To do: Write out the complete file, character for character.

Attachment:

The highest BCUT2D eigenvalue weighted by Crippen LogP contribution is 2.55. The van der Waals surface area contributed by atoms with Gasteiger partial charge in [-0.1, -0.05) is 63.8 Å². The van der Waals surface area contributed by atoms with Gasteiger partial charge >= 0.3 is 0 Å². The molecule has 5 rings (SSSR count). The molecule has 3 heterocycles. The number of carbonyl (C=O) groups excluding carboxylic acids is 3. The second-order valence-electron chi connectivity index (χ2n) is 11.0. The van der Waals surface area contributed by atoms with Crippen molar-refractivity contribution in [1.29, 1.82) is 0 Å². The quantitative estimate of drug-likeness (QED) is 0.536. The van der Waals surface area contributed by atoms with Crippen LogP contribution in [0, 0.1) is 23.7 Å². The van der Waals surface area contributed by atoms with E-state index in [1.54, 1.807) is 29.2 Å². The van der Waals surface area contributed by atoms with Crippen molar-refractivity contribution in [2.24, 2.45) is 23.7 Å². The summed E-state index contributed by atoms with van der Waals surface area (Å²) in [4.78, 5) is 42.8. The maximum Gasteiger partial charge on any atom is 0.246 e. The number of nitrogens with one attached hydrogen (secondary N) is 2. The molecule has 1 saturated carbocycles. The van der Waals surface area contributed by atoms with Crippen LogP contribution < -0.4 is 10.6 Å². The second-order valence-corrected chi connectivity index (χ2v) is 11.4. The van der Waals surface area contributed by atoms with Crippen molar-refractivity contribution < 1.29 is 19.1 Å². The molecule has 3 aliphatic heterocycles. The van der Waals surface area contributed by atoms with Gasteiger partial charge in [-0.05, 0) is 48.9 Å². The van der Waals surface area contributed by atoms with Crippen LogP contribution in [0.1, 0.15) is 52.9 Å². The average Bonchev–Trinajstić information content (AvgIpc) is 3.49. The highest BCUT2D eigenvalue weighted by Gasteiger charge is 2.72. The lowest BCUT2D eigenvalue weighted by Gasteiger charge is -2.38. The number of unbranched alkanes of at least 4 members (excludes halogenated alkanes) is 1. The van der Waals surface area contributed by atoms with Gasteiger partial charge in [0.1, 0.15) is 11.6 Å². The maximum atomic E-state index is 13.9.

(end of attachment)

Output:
The highest BCUT2D eigenvalue weighted by Crippen LogP contribution is 2.55. The van der Waals surface area contributed by atoms with Gasteiger partial charge in [-0.1, -0.05) is 63.8 Å². The van der Waals surface area contributed by atoms with Gasteiger partial charge >= 0.3 is 0 Å². The molecule has 5 rings (SSSR count). The molecule has 3 heterocycles. The number of carbonyl (C=O) groups excluding carboxylic acids is 3. The second-order valence-electron chi connectivity index (χ2n) is 11.0. The van der Waals surface area contributed by atoms with Crippen molar-refractivity contribution in [1.29, 1.82) is 0 Å². The quantitative estimate of drug-likeness (QED) is 0.536. The van der Waals surface area contributed by atoms with Crippen LogP contribution in [0, 0.1) is 23.7 Å². The van der Waals surface area contributed by atoms with E-state index in [1.54, 1.807) is 29.2 Å². The van der Waals surface area contributed by atoms with Crippen molar-refractivity contribution in [2.24, 2.45) is 23.7 Å². The summed E-state index contributed by atoms with van der Waals surface area (Å²) in [4.78, 5) is 42.8. The maximum Gasteiger partial charge on any atom is 0.246 e. The number of nitrogens with one attached hydrogen (secondary N) is 2. The molecule has 1 saturated carbocycles. The van der Waals surface area contributed by atoms with Crippen LogP contribution < -0.4 is 10.6 Å². The second-order valence-corrected chi connectivity index (χ2v) is 11.4. The van der Waals surface area contributed by atoms with Crippen molar-refractivity contribution < 1.29 is 19.1 Å². The molecule has 3 aliphatic heterocycles. The van der Waals surface area contributed by atoms with Gasteiger partial charge in [-0.05, 0) is 48.9 Å². The van der Waals surface area contributed by atoms with Crippen LogP contribution in [0.1, 0.15) is 52.9 Å². The average Bonchev–Trinajstić information content (AvgIpc) is 3.49. The highest BCUT2D eigenvalue weighted by Gasteiger charge is 2.72. The lowest BCUT2D eigenvalue weighted by Gasteiger charge is -2.38. The number of unbranched alkanes of at least 4 members (excludes halogenated alkanes) is 1. The van der Waals surface area contributed by atoms with Gasteiger partial charge in [0.1, 0.15) is 11.6 Å². The maximum atomic E-state index is 13.9.